What is Case-Based Library Instruction?

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Origins

Leticia Camacho and Andy Spackman teaching a Business Research Clinic
A poster promoting a Business Research Clinic
Andy Spackman and Leticia Camacho began experimenting with case teaching at Brigham Young University's Marriott School of Management in September 2007. Without a physical presence in the business school we spend much of our effort on outreach, for which library instruction has proven most effective. By 2007 we were conducting over 120 instructional sessions per year, with over 3,000 participants. These sessions were primarily integrated into specific courses, including a mandatory session in the communications class required of all business school students. And yet students continued to express a need for additional opportunities for formal library instruction in specific topics. To meet this need we launched a series of extracurricular, open-door clinics modeled after the clinics at The Home Depot stores. (See a schedule of recent clinics here.)

These "Business Research Clinics" have been a success, with 637 students and faculty attending 48 clinics during the first two years. Our approach evolves as we learn more about promoting library instruction where attendance is voluntary, and based on early student feedback we began to use cases in our teaching. The case method is familiar to business students who commonly encounter it in their regular coursework. Adapting this pedagogical model to library instruction has made us much more effective in connecting with our students and faculty and makes principles of information literacy more relevant to them.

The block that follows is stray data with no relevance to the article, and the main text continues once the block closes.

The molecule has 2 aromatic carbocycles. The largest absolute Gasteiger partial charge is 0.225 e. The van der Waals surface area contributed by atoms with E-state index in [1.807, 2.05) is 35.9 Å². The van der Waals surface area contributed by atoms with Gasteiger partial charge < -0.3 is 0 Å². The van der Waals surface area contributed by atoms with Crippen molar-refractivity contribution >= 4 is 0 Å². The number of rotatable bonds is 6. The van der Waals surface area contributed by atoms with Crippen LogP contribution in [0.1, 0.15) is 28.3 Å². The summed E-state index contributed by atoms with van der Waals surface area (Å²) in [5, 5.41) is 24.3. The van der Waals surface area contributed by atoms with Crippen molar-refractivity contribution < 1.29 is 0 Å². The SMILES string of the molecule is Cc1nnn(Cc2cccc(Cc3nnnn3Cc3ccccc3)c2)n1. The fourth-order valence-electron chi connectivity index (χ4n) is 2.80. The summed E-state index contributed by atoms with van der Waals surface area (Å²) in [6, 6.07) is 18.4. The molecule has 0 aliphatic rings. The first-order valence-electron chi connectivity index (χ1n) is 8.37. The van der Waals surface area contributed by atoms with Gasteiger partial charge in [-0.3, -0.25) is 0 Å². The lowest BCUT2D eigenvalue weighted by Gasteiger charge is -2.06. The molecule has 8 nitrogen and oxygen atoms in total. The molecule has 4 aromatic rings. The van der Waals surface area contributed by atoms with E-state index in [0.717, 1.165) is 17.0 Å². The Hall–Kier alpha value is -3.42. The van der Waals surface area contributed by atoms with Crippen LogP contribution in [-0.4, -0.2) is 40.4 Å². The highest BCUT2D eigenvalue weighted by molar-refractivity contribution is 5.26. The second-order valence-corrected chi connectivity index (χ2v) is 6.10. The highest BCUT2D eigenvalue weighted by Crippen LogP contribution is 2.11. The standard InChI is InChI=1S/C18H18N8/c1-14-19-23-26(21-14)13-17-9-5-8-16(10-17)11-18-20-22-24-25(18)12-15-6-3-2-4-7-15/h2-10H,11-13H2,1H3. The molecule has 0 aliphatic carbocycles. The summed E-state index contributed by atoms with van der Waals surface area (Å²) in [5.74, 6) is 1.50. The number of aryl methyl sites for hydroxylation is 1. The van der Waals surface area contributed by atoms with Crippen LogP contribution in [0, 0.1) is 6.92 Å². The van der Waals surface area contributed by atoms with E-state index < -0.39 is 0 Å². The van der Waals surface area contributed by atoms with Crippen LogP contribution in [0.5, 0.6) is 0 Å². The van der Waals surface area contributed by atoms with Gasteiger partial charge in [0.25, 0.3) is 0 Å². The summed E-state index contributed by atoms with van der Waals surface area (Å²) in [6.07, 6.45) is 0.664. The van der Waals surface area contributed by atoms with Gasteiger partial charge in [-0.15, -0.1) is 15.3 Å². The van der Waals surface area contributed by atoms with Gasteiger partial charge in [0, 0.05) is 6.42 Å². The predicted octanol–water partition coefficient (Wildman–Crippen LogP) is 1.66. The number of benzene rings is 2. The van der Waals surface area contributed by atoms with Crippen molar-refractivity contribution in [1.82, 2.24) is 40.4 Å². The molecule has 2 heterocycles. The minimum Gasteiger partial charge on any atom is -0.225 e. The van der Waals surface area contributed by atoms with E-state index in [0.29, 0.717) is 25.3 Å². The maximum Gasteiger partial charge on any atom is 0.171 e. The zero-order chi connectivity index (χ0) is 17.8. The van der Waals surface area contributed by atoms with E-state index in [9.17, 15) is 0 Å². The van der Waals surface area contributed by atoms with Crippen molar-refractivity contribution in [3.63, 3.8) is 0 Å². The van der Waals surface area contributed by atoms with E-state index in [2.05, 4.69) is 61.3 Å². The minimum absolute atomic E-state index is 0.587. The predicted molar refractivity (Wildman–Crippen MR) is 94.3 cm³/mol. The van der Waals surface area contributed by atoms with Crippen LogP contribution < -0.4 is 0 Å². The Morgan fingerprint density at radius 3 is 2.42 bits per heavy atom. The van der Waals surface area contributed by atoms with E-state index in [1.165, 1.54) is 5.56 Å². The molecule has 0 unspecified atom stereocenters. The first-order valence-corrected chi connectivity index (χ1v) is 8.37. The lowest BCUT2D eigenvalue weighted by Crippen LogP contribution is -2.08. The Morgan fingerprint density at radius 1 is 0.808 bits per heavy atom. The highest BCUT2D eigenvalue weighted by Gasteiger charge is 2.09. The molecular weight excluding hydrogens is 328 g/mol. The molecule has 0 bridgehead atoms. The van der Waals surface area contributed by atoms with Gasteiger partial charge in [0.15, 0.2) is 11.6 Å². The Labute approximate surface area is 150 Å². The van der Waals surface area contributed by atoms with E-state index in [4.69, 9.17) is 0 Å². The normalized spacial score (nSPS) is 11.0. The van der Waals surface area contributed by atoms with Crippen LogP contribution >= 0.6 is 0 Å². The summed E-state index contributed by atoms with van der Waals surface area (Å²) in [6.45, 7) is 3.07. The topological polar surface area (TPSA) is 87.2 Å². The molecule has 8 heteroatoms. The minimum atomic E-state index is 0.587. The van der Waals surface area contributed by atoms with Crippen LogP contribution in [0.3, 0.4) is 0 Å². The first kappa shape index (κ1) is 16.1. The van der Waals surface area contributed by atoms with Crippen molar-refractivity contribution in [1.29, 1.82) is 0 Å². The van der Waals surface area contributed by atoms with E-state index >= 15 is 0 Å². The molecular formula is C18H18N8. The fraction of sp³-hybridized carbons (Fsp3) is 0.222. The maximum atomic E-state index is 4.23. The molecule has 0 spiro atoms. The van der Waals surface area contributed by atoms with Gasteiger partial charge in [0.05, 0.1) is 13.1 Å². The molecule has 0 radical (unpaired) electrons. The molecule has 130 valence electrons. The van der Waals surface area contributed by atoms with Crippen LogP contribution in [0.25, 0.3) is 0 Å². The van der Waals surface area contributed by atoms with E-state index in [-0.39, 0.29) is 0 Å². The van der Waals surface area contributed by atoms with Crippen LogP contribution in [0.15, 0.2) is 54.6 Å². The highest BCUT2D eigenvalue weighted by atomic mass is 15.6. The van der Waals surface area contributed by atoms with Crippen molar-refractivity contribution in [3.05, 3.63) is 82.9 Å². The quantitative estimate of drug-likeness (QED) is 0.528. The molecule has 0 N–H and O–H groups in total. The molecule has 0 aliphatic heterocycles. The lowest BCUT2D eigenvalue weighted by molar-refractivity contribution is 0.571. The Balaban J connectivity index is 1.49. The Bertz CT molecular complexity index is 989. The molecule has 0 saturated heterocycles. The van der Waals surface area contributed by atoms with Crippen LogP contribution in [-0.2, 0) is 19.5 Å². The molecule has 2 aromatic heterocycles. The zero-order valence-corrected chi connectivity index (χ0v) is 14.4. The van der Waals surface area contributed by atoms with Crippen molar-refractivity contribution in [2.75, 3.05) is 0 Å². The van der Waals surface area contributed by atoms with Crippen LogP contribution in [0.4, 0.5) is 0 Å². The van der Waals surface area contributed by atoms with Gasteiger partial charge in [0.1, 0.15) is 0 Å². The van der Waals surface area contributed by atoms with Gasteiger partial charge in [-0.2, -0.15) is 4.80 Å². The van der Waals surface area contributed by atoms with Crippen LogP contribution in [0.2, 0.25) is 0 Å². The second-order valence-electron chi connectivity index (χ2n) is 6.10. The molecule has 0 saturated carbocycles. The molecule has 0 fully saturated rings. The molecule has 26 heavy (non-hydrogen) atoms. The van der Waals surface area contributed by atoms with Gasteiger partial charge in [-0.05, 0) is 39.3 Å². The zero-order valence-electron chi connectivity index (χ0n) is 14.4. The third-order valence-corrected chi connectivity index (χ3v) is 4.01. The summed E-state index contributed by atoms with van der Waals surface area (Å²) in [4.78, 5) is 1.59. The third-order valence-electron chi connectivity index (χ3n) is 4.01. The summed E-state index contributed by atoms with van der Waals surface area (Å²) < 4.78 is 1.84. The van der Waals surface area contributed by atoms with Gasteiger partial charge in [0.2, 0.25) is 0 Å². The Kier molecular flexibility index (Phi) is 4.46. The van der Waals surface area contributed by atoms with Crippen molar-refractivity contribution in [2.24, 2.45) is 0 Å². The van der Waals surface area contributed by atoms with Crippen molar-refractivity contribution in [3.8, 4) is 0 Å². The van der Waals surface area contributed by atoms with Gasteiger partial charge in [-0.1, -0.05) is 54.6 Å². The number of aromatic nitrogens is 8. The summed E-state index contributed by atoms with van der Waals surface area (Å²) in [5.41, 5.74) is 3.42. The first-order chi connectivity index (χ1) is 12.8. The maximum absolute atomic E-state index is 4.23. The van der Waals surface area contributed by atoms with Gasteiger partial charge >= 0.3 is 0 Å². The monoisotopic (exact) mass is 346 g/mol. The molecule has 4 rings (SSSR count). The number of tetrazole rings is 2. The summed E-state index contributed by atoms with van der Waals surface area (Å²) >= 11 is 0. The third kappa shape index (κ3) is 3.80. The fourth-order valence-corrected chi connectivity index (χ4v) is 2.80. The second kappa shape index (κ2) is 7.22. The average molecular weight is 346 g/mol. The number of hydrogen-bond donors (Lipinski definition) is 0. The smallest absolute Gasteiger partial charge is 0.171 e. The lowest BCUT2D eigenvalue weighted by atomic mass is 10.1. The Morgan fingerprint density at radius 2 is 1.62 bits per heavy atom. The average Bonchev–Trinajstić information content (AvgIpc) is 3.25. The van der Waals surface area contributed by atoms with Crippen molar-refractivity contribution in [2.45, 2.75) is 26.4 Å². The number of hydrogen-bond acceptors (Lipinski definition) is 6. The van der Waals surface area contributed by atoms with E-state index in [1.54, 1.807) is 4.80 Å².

Attendee satisfaction ratings for clinic content average almost 5% higher for clinics taught using the case method, and an independent samples t-test shows that this increase is statistically significant at a 95% confidence level. Anecdotal evidence has also been encouraging, with both students and faculty specifically commenting on the value added by the case method. We continue to research the impact of case teaching and will add citations for our findings as they are published.

For further discussion of the origin and implementation of the Business Research Clinics and the introduction of case teaching, see:

  • Andy Spackman and Leticia Camacho, "Integrated, Embedded, and Case-Based: Selling Library Instruction to the Business School," in Librarian as Architect: Planning, Building and Renewing: Thirty-Sixth National LOEX Library Instruction Conference Proceedings, edited by Brad Sietz, Susann deVries, Sarah Fabian, Suzanne Gray, & Robert Stevens (forthcoming from Ypsilanti, MI: LOEX Press, 2009). You can view the slides from the associated presentation here.
  • Andy and Leticia also presented at the KLA/MPLA joint conference in Wichita, Kansas, April 2, 2009, "Case-Based: Selling Instruction to the Business School". Slides for this presentation can be viewed here: Media:Mpla09.pdf
  • Andy Spackman and Leticia Camacho, "Rendering Information Literacy Relevant: A Case-Based Pedagogy," The Journal of Academic Librarianship 35, no. 6 (2009): 548-554. (Published version, Pre-print version)


Concept

Teaching with cases is widespread in legal, business, and medical fields, and has been shown to increase both learning and enthusiasm in students. Case teaching is a problem-based approach to active learning, concepts that are increasing prominent in the library field. (See the Annotated Bibliography for further reading.)